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    As a previous reply pointed out, many cable signals contain a sort of "built in" red push on some stations, while others seem to have none. The same is often true with other issues, such as edge enhancement, or sharpness issues. You can get your set so some stations have detail, and change the station, and, ARGHHH!. You can get your set so flesh tones look natural on five or six stations, and then try a seventh, and ARGHHH! Red push!

    This is the fault of the local Cable company, typically. The stations are actually broadcast with more consitency. But, the quality of "engineers" who are supposed to be monitoring the feeds at cable TV outfits is often sadly lacking. And, they may be trying to monitor it on a tiny, less than professional grade 19" monitor, which is poorly calibrated to begin with. So, their minor mistake in color correction or tint or gamma adjustment may not even be noticable when they view the image. You blow that image up to 47" or 55" or 57" or 65", and you get ARGGH!

    So, MOST of my cable stations now look okay, on my 65" set. However, I am distracted by red push on the History Channel (on my own local cable system), to the point where I rarely watch it on that set, although I love the content. And, my TNT is almost as bad.

    There is also inconistency in satellite, although it seems to typically be less.

    And, the truth be told, there is even inconsistency in broadcast TV (for those viewing over the air, through an antenna), but these engineers TEND to be among the best, and so those problems are much more rare.

    So, since you have a Samsung, I have to ask this... Are the settings are all individual, for each separate incoming signal? (On my Mits, this is true). Or, if you cahnge the tint or the color, does this also affect the tint and the color on the DVD signal? Have you tried matching the settings for the Cable exactly to your settings for the DVDs? What does that look like?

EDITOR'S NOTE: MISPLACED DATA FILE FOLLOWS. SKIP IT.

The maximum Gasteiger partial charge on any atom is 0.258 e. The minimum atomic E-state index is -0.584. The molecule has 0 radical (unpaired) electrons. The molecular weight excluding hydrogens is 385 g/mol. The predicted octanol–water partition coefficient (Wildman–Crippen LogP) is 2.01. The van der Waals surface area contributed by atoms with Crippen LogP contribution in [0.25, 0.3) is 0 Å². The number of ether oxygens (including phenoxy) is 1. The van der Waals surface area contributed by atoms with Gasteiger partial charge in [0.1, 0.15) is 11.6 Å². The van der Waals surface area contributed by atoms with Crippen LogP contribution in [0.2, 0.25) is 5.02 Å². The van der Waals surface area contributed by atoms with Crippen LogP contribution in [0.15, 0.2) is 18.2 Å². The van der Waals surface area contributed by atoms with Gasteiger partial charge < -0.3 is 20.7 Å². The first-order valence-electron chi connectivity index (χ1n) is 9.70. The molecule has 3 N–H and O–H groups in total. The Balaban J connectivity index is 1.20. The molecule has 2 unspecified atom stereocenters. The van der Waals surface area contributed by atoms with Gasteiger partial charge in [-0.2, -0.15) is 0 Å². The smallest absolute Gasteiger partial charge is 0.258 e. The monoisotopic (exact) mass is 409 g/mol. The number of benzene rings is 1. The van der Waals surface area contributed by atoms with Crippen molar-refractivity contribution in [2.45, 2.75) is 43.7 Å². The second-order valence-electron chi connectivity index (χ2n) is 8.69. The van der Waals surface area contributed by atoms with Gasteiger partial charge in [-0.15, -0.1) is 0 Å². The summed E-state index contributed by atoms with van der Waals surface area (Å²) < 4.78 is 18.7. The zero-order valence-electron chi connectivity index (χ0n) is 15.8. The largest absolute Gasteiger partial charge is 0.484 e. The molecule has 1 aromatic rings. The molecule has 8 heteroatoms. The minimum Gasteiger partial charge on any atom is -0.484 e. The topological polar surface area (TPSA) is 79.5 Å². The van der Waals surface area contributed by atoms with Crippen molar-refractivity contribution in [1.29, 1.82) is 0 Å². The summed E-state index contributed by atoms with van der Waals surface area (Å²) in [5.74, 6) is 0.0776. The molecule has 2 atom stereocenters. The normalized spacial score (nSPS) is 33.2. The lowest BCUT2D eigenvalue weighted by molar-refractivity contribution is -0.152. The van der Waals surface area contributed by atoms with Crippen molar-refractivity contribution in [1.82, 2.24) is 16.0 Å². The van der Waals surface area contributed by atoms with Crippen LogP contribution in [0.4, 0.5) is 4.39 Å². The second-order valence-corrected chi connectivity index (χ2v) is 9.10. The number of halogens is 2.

And, regarding your Godfather experience... I do not have that DVD. However, I do own some which are incredible transfers, and which sparkle on my RPTV. And, i have rented many which look rather mediocre, with edgeenhancement, or red push built in, or blotchy looking blacks, or lousy detail, or garish oversaturation. This has caused me to pay close attention to DVD reviews, and to always check those which actually review thie video transfer, as well as the film. Some reviews do this (DVD Talk, or Widescreen Review, or DVD Etc Magazine, etc.) Some do not (Premier Magazine, or Entertainment weekly, for example). I own a copy of Schwarzenneger's "True Lies" where the transfer is so horrible that i can barely stand to watch it, due to the edge enhancement and the horrible sunburns and red flesh tones. (Note: I have COMPLETELY eliminated the red push from my Mits, to 0%, and also have reduced all artifical edge enhancement, by the way).

    -Bruce in Chi-Town
     
  6. Gregg_Fritz

    Gregg_Fritz Extra

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    on a Samsung you only have control over the blue-red ratio if you are in a custom settings config. So as you drop red out you are adding blue.

    Then you have the option of warm 1, warm 2, cool 1 and cool 2, normal, enhanced,and movie.

    Those settings drastically affect the red push or brightness levels.

    I found a few of the base settings to be acceptable, but the best picture is custom config through the use of the Avia claibration disk.